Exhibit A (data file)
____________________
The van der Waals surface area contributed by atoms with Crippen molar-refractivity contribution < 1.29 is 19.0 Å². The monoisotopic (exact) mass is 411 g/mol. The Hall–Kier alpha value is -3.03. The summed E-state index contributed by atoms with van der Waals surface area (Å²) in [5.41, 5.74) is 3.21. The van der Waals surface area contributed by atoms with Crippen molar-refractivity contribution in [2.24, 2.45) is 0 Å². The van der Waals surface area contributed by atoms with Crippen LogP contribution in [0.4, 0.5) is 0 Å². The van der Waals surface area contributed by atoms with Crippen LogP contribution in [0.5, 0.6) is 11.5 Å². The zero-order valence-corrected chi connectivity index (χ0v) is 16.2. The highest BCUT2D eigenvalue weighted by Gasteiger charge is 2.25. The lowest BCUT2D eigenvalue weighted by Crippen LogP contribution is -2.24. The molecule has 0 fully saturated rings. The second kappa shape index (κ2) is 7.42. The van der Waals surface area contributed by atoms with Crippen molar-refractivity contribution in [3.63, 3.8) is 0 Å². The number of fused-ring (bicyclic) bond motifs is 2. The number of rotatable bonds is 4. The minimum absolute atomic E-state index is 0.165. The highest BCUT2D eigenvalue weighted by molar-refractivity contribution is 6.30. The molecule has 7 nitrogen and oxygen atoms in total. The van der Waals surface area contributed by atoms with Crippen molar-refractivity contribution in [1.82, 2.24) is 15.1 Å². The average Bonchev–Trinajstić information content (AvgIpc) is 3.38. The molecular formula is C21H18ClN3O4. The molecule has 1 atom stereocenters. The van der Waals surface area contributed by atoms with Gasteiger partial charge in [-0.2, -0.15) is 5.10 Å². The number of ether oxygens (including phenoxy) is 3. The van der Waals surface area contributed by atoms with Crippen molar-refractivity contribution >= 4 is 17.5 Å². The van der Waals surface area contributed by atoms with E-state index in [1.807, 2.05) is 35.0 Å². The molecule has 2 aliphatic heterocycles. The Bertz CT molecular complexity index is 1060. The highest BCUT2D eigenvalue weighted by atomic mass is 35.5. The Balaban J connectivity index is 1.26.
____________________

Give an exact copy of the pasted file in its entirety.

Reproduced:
The van der Waals surface area contributed by atoms with Crippen molar-refractivity contribution < 1.29 is 19.0 Å². The monoisotopic (exact) mass is 411 g/mol. The Hall–Kier alpha value is -3.03. The summed E-state index contributed by atoms with van der Waals surface area (Å²) in [5.41, 5.74) is 3.21. The van der Waals surface area contributed by atoms with Crippen molar-refractivity contribution in [2.24, 2.45) is 0 Å². The van der Waals surface area contributed by atoms with Crippen LogP contribution in [0.4, 0.5) is 0 Å². The van der Waals surface area contributed by atoms with Crippen LogP contribution in [0.5, 0.6) is 11.5 Å². The zero-order valence-corrected chi connectivity index (χ0v) is 16.2. The highest BCUT2D eigenvalue weighted by Gasteiger charge is 2.25. The lowest BCUT2D eigenvalue weighted by Crippen LogP contribution is -2.24. The molecule has 0 fully saturated rings. The second kappa shape index (κ2) is 7.42. The van der Waals surface area contributed by atoms with Crippen molar-refractivity contribution in [3.63, 3.8) is 0 Å². The number of fused-ring (bicyclic) bond motifs is 2. The number of rotatable bonds is 4. The minimum absolute atomic E-state index is 0.165. The highest BCUT2D eigenvalue weighted by molar-refractivity contribution is 6.30. The molecule has 7 nitrogen and oxygen atoms in total. The van der Waals surface area contributed by atoms with Crippen molar-refractivity contribution in [1.82, 2.24) is 15.1 Å². The average Bonchev–Trinajstić information content (AvgIpc) is 3.38. The molecular formula is C21H18ClN3O4. The molecule has 1 atom stereocenters. The van der Waals surface area contributed by atoms with Gasteiger partial charge in [-0.2, -0.15) is 5.10 Å². The number of ether oxygens (including phenoxy) is 3. The van der Waals surface area contributed by atoms with Crippen molar-refractivity contribution >= 4 is 17.5 Å². The van der Waals surface area contributed by atoms with E-state index in [1.807, 2.05) is 35.0 Å². The molecule has 2 aliphatic heterocycles. The Bertz CT molecular complexity index is 1060. The highest BCUT2D eigenvalue weighted by atomic mass is 35.5. The Balaban J connectivity index is 1.26.